Post-acute care in skilled nursing facilities (SNFs) is common, and outcomes are poor and variable. Over the past decade, SNFs have been a target of efforts to improve outcomes while controlling spending, but robust gains remain elusive. Our prior work showed that the number of physicians who specialize in SNF-based care (i.e., ?SNFists?) grew rapidly over the past decade. In this study, we will examine whether physicians specializing in SNF-based care improve functional outcomes and reduce potentially avoidable healthcare utilization (such as hospital readmissions) of patients receiving post-acute care in SNFs. We will also examine patient functional outcomes and healthcare utilization of SNFists vs. non-SNFists under value-based purchasing initiatives. To accomplish these goals, we will expand an existing dataset of Medicare claims and SNF clinical assessment data for Medicare fee-for-service beneficiaries discharged from an acute care hospital to a SNF from 2012 through 2018. Using this database, we will examine the trends in physician specialization in SNF care in the context of value-based purchasing (i.e., whether the discharging hospital participated in bundled payments or an Accountable Care Organization), market competition, and other market and physician characteristics. Next, we will measure the impact of physician specialization in SNF care on patient outcomes and potentially avoidable healthcare utilization using difference-in-differences cross-temporal matching. Lastly, we will conduct semi-structured interviews with key personnel (e.g., director of nursing) in SNFs to quantitatively identify training, practice strategies and care processes that differ between physicians who specialize in SNF care and those who do not. When complete, these studies will inform practice and policy to optimize (increase or reduce) post-acute care patients' access to physicians who specialize in SNF-based care.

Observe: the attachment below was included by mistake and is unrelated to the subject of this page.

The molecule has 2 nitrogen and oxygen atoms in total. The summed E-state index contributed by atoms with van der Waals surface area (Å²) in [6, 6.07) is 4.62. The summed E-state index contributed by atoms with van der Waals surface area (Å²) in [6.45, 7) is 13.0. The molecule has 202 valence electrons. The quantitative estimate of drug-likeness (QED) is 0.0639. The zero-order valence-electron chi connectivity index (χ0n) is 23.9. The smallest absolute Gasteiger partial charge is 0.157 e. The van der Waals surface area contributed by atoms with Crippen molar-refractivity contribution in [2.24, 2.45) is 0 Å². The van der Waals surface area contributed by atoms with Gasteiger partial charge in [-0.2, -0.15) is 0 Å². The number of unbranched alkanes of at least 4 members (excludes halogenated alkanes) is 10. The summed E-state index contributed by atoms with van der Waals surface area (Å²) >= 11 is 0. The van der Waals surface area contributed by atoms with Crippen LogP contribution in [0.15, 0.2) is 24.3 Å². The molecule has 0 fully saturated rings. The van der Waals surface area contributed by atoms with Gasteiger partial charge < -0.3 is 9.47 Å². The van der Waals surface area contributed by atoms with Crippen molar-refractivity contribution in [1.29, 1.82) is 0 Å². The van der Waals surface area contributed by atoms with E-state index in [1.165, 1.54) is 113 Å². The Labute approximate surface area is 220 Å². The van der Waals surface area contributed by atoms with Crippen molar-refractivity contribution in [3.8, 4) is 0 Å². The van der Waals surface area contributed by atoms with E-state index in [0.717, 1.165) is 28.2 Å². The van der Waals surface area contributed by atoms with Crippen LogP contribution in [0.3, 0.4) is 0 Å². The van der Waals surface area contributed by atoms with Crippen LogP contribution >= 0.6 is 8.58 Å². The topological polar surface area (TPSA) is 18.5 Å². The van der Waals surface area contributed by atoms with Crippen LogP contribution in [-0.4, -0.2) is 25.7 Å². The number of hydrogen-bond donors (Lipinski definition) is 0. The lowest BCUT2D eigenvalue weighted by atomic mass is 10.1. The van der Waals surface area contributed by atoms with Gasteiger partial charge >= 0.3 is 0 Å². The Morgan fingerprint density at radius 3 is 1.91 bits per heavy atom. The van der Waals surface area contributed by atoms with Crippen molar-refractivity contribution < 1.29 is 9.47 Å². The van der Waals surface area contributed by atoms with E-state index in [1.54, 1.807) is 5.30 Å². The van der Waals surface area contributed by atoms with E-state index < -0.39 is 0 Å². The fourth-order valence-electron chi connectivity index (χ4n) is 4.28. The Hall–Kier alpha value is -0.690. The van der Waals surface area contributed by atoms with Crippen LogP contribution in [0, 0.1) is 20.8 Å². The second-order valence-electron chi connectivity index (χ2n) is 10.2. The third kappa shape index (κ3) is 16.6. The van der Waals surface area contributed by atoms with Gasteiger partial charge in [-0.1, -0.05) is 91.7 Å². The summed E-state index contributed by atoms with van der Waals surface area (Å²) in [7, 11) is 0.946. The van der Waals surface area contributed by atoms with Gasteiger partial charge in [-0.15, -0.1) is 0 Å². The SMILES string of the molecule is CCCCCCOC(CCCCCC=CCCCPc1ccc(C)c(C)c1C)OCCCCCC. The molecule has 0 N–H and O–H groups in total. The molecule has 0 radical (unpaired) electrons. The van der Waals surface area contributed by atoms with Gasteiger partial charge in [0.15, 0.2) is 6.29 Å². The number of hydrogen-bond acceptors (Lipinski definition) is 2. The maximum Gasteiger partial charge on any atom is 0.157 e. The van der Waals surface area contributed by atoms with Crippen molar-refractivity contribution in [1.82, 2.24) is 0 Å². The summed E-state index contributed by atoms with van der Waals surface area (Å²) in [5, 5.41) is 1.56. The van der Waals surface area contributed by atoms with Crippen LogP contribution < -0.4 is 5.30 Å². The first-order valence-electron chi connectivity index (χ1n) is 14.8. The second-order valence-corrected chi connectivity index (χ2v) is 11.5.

Skilled nursing facilities (SNFs) have been a target of efforts to improve quality and reduce spending under value-based purchasing initiatives, but robust gains remain elusive. The current study will examine whether physicians that specialize in SNF-based care (SNFists) improve functional outcomes and reduce healthcare utilization (such as hospital readmissions) of patients in SNFs. We will also examine patient functional outcomes and healthcare utilization of SNFists vs. non-SNFists under value-based purchasing initiatives.